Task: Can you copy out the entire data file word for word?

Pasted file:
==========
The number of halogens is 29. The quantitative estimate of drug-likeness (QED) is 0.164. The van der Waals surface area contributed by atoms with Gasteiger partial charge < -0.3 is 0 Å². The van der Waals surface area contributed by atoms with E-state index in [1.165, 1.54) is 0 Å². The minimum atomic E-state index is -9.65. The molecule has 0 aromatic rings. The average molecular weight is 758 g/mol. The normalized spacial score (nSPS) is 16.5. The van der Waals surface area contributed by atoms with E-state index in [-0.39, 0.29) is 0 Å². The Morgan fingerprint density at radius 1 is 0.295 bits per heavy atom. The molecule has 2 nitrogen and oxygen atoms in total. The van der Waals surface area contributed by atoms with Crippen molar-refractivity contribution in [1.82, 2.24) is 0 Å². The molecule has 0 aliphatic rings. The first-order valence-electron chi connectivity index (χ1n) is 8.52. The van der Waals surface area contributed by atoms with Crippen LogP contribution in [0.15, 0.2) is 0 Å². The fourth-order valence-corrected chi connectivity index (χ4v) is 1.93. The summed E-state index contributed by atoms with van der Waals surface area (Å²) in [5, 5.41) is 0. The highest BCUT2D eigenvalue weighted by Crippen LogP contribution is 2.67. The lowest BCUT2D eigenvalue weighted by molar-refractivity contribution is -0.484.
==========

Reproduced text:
The number of halogens is 29. The quantitative estimate of drug-likeness (QED) is 0.164. The van der Waals surface area contributed by atoms with Gasteiger partial charge < -0.3 is 0 Å². The van der Waals surface area contributed by atoms with E-state index in [1.165, 1.54) is 0 Å². The minimum atomic E-state index is -9.65. The molecule has 0 aromatic rings. The average molecular weight is 758 g/mol. The normalized spacial score (nSPS) is 16.5. The van der Waals surface area contributed by atoms with E-state index in [-0.39, 0.29) is 0 Å². The Morgan fingerprint density at radius 1 is 0.295 bits per heavy atom. The molecule has 2 nitrogen and oxygen atoms in total. The van der Waals surface area contributed by atoms with Crippen molar-refractivity contribution in [1.82, 2.24) is 0 Å². The molecule has 0 aliphatic rings. The first-order valence-electron chi connectivity index (χ1n) is 8.52. The van der Waals surface area contributed by atoms with Crippen LogP contribution in [0.15, 0.2) is 0 Å². The fourth-order valence-corrected chi connectivity index (χ4v) is 1.93. The summed E-state index contributed by atoms with van der Waals surface area (Å²) in [5, 5.41) is 0. The highest BCUT2D eigenvalue weighted by Crippen LogP contribution is 2.67. The lowest BCUT2D eigenvalue weighted by molar-refractivity contribution is -0.484.